How can we make F1 small-team friendly?

F1 Racing - - INSIDER -

to a sen­si­ble level and cre­ate an en­vi­ron­ment where more teams can be com­pet­i­tive.

That will be hard to achieve, be­cause F1 needs to stay at the pin­na­cle of tech­nol­ogy – which means it’s hun­gry for in­vest­ment. Any team boss will tell you that un­less you’re push­ing for­wards with car de­vel­op­ment, your com­pet­i­tive­ness goes back­wards. To be what it is, to com­mand the au­di­ence that it does, F1 needs what econ­o­mists call ‘bar­ri­ers to en­try’ – but in my opin­ion th­ese bar­ri­ers shouldn’t be as high as they are at the mo­ment. What should we do, then? There’s been talk of boost­ing grid num­bers by hav­ing some teams run three cars. This is un­pop­u­lar, and not only with the smaller teams who feel they’re be­ing edged out of the sport. Some of those who’d be called upon to eld a third car don’t like the idea ei­ther, be­cause at the mo­ment that’s a recipe for an all-Mercedes podium.

I hear Bernie Ec­cle­stone has sug­gested a two-tier sys­tem, with ve or so man­u­fac­turer teams run­ning cur­rent cars and another ve or more cus­tomers with ‘Su­per GP2’ cars from a sin­gle man­u­fac­turer. It’s not very F1, and in any case GP2 is al­ready very ex­pen­sive – just look at Felix Rosen­qvist, the guy who’s just won the Ma­cau GP. He’s talk­ing about rac­ing in Ja­pan, in Su­per For­mula, be­cause he can’t put a bud­get to­gether to race in GP2 or F1.

Red Bull’s Christian Horner has sug­gested that F1 should go back to run­ning the old V8 en­gines be­cause they’re less ex­pen­sive. I don’t agree with that en­tirely, but what if we com­bined it with the two-tier idea?

My ideal would be six con­struc­tors and six pri­vate teams run­ning same-year cars, one per con­struc­tor. Points for ev­ery car in the con­struc­tors’ cham­pi­onship and no test­ing, to in­cen­tivise the con­struc­tor to give the teams the real thing and even test the new parts in their cars from time to time. Cost would be be­tween the $4-5m that GP2 costs and the $100m+ for the cur­rent back mark­ers. And good rac­ing through the eld. You could have man­u­fac­turer teams run­ning hy­brid pow­er­trains, while pri­va­teers run V8 en­gines. The trick would be to bal­ance the per­for­mance, but in the mod­ern age we have a rich re­source of data that can help us ar­rive at that bal­ance. You could have re­stric­tor plates, like the Toro Rosso that ran with the three­l­itre en­gine in 2006. Or, more imag­i­na­tively you could bal­ance the per­for­mance by giv­ing pri­va­teer cars a lower min­i­mum weight. This would make up for the fact that they’ll have to carry more fuel at the start be­cause they’re less efcient. Find­ing the right bal­ance would be hard, and we might not get it right rst time, but it would be worth it to pre­serve F1’s fu­ture.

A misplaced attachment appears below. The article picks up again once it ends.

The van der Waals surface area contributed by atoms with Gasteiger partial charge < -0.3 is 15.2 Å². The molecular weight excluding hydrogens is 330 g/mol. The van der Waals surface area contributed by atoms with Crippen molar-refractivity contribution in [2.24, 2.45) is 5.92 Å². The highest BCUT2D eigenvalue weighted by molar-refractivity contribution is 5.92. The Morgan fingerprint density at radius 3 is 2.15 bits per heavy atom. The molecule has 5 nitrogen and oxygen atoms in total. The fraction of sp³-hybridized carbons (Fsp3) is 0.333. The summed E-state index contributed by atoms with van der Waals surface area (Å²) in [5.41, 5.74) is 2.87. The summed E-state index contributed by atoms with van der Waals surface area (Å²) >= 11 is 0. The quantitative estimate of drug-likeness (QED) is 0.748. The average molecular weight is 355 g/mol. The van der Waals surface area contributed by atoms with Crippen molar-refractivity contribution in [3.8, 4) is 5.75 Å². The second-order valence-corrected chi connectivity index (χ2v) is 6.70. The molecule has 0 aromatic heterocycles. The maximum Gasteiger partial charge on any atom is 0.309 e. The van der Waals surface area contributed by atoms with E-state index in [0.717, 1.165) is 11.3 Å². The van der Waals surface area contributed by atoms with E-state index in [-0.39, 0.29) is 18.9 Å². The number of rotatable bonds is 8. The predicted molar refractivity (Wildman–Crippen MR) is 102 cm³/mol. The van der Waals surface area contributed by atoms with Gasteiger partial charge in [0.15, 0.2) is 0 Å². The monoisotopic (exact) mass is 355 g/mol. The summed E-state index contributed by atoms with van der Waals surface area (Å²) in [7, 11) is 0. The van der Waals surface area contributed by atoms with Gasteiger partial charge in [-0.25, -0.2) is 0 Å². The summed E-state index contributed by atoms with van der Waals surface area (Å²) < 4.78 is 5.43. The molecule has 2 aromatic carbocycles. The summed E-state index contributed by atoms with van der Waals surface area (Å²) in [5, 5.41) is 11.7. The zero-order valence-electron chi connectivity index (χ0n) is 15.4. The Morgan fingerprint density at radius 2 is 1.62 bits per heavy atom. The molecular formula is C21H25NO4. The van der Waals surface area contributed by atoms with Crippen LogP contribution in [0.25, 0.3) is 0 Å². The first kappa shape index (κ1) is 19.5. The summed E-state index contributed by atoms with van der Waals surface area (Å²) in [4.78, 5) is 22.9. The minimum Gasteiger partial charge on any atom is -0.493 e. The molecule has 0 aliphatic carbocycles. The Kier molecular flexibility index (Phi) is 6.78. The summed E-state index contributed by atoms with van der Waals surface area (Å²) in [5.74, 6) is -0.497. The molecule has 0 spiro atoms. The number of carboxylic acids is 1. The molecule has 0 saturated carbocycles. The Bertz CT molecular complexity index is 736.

On the com­mer­cial side, it was in­ter­est­ing to see Cater­ham launch a crowd­fund­ing model to get to Abu Dhabi. I hope this model works and gen­er­ates some benet for those who invest. Sim­i­larly, it was fan­tas­tic to see that Project Brab­ham have ex­ceeded their tar­get by of­fer­ing a range of in­cen­tives to in­vestors: £1 gets you the sat­is­fac­tion of hav­ing con­trib­uted, £5,500 gets you a pit­pass at Le Mans as part of the team with spe­cial en­gi­neer­ing tasks. That’s the kind of thing that re­ally gets fans in­volved.

Be­sides my plea­sure at see­ing a great name re­turn to mo­tor­sport, it’s good to see a new en­ter­prise suc­ceed by think­ing dif­fer­ently.

Crowd­fund­ing helped get a strug­gling Cater­ham onto the grid in Abu Dhabi, but can this work as a long-term so­lu­tion?

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